Between the trip to Moscow and the second meeting of the Cominform, the Soviet Communist Party and the Yugoslav Communist Party (CPY) exchanged a series of letters detailing their grievances. The first CPSU letter, on March 27, 1948, accused the Yugoslavs of denigrating Soviet socialism via statements such as "socialism in the Soviet Union has ceased to be revolutionary".[6] It also claimed that the CPY was not democratic enough, and that it was not acting as a vanguard that would lead the country to socialism. Stalin retorted, "we cannot consider this kind of organization of the Communist Party as truly Marxist-Leninist or Bolshevik. 'One does not feel any policy of class struggle in the Yugoslav Party."[7]

The CPY response on April 13 was a strong denial of the Soviet accusations, both defending the revolutionary nature of the party, and re-asserting its high opinion of the Soviet Union. However, the CPY noted also that "no matter how much each of us loves the land of socialism, the USSR, he can in no case love his own country less."[8] The Soviet answer on May 4 admonished the CPY for failing to admit and correct its mistakes, and went on to accuse the CPY of being too proud of their successes against the Germans, maintaining that the Red Army had "saved them from destruction". The CPY's response on May 17 reacted sharply to Soviet attempts to devalue the success of the Yugoslav resistance movement, and suggested that the matter be settled at the meeting of the Cominform to be held that June.

Second Cominform

Tito did not even attend the second meeting of the Cominform, fearing that Yugoslavia was to be openly attacked. On June 28, the other member countries expelled Yugoslavia, citing "nationalist elements" that had "managed in the course of the past five or six months to reach a dominant position in the leadership" of the CPY. The resolution warned Yugoslavia that it was on the path back to bourgeois capitalism due to its nationalist, independence-minded positions.


Main article: Informbiro period

The expulsion effectively banished Yugoslavia from the international association of socialist states. After the expulsion, Tito suppressed those who supported the resolution, calling them "Cominformists".[9] Many were sent to a gulag-like prison camp at Goli otok ("Barren Island").[10] Between 1948 and 1952, the Soviet Union encouraged its allies to rebuild their military forces—especially Hungary, which was to be the leading force in a possible war against Yugoslavia.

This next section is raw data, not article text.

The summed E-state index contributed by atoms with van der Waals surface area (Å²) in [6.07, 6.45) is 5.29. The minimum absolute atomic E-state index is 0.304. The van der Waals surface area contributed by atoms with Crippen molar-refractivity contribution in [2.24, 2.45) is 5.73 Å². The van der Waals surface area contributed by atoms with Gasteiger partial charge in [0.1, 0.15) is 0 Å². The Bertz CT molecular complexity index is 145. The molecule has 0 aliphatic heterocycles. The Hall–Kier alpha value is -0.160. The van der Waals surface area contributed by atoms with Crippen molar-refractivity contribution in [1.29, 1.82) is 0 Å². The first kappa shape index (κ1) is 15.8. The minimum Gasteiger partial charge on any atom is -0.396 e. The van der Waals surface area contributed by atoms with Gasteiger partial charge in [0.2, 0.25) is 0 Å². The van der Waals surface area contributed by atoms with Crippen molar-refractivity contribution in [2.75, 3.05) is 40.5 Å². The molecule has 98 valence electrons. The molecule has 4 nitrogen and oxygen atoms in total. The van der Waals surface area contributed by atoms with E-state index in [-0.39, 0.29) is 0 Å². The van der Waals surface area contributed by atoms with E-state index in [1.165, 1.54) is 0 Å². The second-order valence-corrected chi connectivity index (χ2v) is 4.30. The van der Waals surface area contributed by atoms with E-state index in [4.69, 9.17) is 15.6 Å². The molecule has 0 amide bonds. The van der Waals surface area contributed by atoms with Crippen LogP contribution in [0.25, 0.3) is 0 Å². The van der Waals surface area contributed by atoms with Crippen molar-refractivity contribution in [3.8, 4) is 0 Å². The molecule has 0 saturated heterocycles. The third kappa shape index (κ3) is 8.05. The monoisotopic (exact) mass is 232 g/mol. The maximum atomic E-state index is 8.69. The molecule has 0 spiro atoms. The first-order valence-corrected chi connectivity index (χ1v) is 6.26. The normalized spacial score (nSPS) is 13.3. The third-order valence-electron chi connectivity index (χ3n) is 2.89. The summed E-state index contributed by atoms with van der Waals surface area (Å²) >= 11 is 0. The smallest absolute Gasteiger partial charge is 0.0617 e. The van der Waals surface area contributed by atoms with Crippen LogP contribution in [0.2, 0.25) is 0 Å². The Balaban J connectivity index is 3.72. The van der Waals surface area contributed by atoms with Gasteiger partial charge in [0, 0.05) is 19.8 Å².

Titoism was denounced by Moscow as a heresy that said Communist countries should take a nationalist road to socialism different from that of the Soviet Union. Across Eastern Europe Communist leaders suspected of Tito-like tendencies were purged by pro-Moscow elements.[11]

After Stalin's death and the repudiation of his policies by Nikita Khrushchev, peace was made with Tito and Yugoslavia re-admitted into the international brotherhood of socialist states. However, relations between the two countries were never completely rebuilt; Yugoslavia would continue to take an independent course in world politics, shunning the influence of both west and east. The Yugoslav Army maintained two official defense plans, one against a NATO invasion and one against a Warsaw Pact invasion.

Tito used the estrangement from the USSR to obtain US aid via the Marshall Plan, as well as to found the Non-Aligned Movement, in which Yugoslavia was a leading force.[12]

See also


  1. Jeronim Perovic, "The Tito–Stalin Split: A Reassessment in Light of New Evidence." Journal of Cold War Studies (Spring 2007) 9#2 pp: 32-63
  2. Richard West, Tito (1994)
  3. Air victories of Yugoslav Air Force
  4. Jeronim Perovic, "The Tito–Stalin Split: A Reassessment in Light of New Evidence." Journal of Cold War Studies (Spring 2007) 9#2 pp: 32-63
  5. Perovic, "The Tito–Stalin Split: A Reassessment in Light of New Evidence."
  6. Stephen Clissold, ed. Yugoslavia and the Soviet Union, 1939-1973: A Documentary Survey (1975) p 172
  7. Edvard Kardelj, Reminiscences--the Struggle for Recognition and Independence: The New Yugoslavia, 1944-1957 (1982) p 217
  8. Dennison Rusinow (1978). The Yugoslav Experiment 1948-1974. U. of California Press. p. 28.
  9. Paul Garde, Vie et mort de la Yougoslavie, Fayard, Paris, 2000, p. 91
  10. Serge Métais, Histoire des Albanais, Fayard, Paris 2006, p. 322
  11. Alec Nove (2005). Stalinism and After: The Road to Gorbachev. Routledge. p. 97.
  12. John R. Lampe , Russell O. Prickett, Ljubisa S. Adamovic (1990). Yugoslav-American economic relations since World War II. Duke University Press Books. p. 47. ISBN 0-8223-1061-9.

Further reading

This article is issued from Wikipedia - version of the 7/14/2016. The text is available under the Creative Commons Attribution/Share Alike but additional terms may apply for the media files.